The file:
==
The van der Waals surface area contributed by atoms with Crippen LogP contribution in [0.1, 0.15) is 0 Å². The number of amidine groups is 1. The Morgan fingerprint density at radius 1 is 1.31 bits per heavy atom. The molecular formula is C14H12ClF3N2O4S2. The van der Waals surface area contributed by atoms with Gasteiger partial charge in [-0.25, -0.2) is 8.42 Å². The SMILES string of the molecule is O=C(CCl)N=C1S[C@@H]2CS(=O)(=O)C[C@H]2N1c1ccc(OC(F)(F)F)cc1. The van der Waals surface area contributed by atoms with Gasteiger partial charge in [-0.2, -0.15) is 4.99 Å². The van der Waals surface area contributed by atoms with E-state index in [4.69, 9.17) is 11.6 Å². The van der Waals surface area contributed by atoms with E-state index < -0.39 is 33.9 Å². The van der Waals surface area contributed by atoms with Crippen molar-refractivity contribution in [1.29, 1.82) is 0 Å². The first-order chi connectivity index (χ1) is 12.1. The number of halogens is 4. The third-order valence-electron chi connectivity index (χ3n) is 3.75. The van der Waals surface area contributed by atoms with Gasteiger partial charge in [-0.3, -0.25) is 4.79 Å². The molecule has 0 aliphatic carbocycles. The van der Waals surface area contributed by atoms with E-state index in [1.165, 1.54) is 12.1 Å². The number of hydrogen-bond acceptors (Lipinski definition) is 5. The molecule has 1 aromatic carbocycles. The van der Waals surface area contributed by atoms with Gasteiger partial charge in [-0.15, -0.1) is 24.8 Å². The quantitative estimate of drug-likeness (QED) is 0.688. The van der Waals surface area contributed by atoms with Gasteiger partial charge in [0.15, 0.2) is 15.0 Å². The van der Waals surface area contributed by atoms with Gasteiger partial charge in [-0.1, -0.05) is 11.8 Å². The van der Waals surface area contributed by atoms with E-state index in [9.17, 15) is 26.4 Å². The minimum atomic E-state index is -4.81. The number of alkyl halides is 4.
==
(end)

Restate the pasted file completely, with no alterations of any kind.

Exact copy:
The van der Waals surface area contributed by atoms with Crippen LogP contribution in [0.1, 0.15) is 0 Å². The number of amidine groups is 1. The Morgan fingerprint density at radius 1 is 1.31 bits per heavy atom. The molecular formula is C14H12ClF3N2O4S2. The van der Waals surface area contributed by atoms with Gasteiger partial charge in [-0.25, -0.2) is 8.42 Å². The SMILES string of the molecule is O=C(CCl)N=C1S[C@@H]2CS(=O)(=O)C[C@H]2N1c1ccc(OC(F)(F)F)cc1. The van der Waals surface area contributed by atoms with Gasteiger partial charge in [-0.2, -0.15) is 4.99 Å². The van der Waals surface area contributed by atoms with E-state index in [4.69, 9.17) is 11.6 Å². The van der Waals surface area contributed by atoms with E-state index < -0.39 is 33.9 Å². The van der Waals surface area contributed by atoms with Crippen molar-refractivity contribution in [1.29, 1.82) is 0 Å². The first-order chi connectivity index (χ1) is 12.1. The number of halogens is 4. The third-order valence-electron chi connectivity index (χ3n) is 3.75. The van der Waals surface area contributed by atoms with Gasteiger partial charge in [-0.3, -0.25) is 4.79 Å². The molecule has 0 aliphatic carbocycles. The van der Waals surface area contributed by atoms with E-state index in [1.165, 1.54) is 12.1 Å². The number of hydrogen-bond acceptors (Lipinski definition) is 5. The molecule has 1 aromatic carbocycles. The van der Waals surface area contributed by atoms with Gasteiger partial charge in [-0.15, -0.1) is 24.8 Å². The quantitative estimate of drug-likeness (QED) is 0.688. The van der Waals surface area contributed by atoms with Gasteiger partial charge in [0.15, 0.2) is 15.0 Å². The van der Waals surface area contributed by atoms with Gasteiger partial charge in [-0.1, -0.05) is 11.8 Å². The van der Waals surface area contributed by atoms with E-state index in [9.17, 15) is 26.4 Å². The minimum atomic E-state index is -4.81. The number of alkyl halides is 4.